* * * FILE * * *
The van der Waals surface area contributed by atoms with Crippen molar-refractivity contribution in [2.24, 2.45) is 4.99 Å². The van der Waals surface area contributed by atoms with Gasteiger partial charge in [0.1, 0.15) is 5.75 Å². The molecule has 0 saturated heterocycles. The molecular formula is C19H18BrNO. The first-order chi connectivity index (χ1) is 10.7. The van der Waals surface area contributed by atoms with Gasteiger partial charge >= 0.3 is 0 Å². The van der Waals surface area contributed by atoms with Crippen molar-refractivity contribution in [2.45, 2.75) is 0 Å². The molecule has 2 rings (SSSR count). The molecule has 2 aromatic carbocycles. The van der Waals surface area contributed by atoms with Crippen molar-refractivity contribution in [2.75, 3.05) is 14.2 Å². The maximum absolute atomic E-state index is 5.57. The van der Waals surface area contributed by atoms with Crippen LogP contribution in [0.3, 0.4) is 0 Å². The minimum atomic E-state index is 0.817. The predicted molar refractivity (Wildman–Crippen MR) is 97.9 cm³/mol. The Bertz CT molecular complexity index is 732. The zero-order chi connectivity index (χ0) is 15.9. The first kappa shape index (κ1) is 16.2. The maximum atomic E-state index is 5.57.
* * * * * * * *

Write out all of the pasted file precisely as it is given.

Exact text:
The van der Waals surface area contributed by atoms with Crippen molar-refractivity contribution in [2.24, 2.45) is 4.99 Å². The van der Waals surface area contributed by atoms with Gasteiger partial charge in [0.1, 0.15) is 5.75 Å². The molecule has 0 saturated heterocycles. The molecular formula is C19H18BrNO. The first-order chi connectivity index (χ1) is 10.7. The van der Waals surface area contributed by atoms with Gasteiger partial charge >= 0.3 is 0 Å². The van der Waals surface area contributed by atoms with Crippen molar-refractivity contribution in [2.45, 2.75) is 0 Å². The molecule has 2 rings (SSSR count). The molecule has 2 aromatic carbocycles. The van der Waals surface area contributed by atoms with Crippen molar-refractivity contribution in [2.75, 3.05) is 14.2 Å². The maximum absolute atomic E-state index is 5.57. The van der Waals surface area contributed by atoms with Crippen LogP contribution in [0.3, 0.4) is 0 Å². The minimum atomic E-state index is 0.817. The predicted molar refractivity (Wildman–Crippen MR) is 97.9 cm³/mol. The Bertz CT molecular complexity index is 732. The zero-order chi connectivity index (χ0) is 15.9. The first kappa shape index (κ1) is 16.2. The maximum atomic E-state index is 5.57.